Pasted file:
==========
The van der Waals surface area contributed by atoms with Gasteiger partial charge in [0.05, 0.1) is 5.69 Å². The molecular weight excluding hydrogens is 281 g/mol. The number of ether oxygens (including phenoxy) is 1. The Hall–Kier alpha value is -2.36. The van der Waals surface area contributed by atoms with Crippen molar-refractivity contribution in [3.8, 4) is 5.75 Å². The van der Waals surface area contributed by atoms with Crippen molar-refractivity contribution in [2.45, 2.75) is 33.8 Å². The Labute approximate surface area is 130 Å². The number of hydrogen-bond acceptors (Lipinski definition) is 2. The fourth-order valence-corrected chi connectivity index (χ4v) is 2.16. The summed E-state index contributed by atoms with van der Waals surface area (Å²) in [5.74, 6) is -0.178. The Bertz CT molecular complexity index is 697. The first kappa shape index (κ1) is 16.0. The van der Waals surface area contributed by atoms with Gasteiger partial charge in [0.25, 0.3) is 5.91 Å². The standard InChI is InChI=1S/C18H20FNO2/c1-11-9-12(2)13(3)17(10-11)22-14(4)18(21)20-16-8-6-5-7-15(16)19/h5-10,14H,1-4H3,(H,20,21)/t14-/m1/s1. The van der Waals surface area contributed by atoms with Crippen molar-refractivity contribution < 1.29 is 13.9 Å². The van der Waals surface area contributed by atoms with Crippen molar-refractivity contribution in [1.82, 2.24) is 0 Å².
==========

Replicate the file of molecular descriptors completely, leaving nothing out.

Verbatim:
The van der Waals surface area contributed by atoms with Gasteiger partial charge in [0.05, 0.1) is 5.69 Å². The molecular weight excluding hydrogens is 281 g/mol. The number of ether oxygens (including phenoxy) is 1. The Hall–Kier alpha value is -2.36. The van der Waals surface area contributed by atoms with Crippen molar-refractivity contribution in [3.8, 4) is 5.75 Å². The van der Waals surface area contributed by atoms with Crippen molar-refractivity contribution in [2.45, 2.75) is 33.8 Å². The Labute approximate surface area is 130 Å². The number of hydrogen-bond acceptors (Lipinski definition) is 2. The fourth-order valence-corrected chi connectivity index (χ4v) is 2.16. The summed E-state index contributed by atoms with van der Waals surface area (Å²) in [5.74, 6) is -0.178. The Bertz CT molecular complexity index is 697. The first kappa shape index (κ1) is 16.0. The van der Waals surface area contributed by atoms with Gasteiger partial charge in [0.25, 0.3) is 5.91 Å². The standard InChI is InChI=1S/C18H20FNO2/c1-11-9-12(2)13(3)17(10-11)22-14(4)18(21)20-16-8-6-5-7-15(16)19/h5-10,14H,1-4H3,(H,20,21)/t14-/m1/s1. The van der Waals surface area contributed by atoms with Crippen molar-refractivity contribution < 1.29 is 13.9 Å². The van der Waals surface area contributed by atoms with Crippen molar-refractivity contribution in [1.82, 2.24) is 0 Å².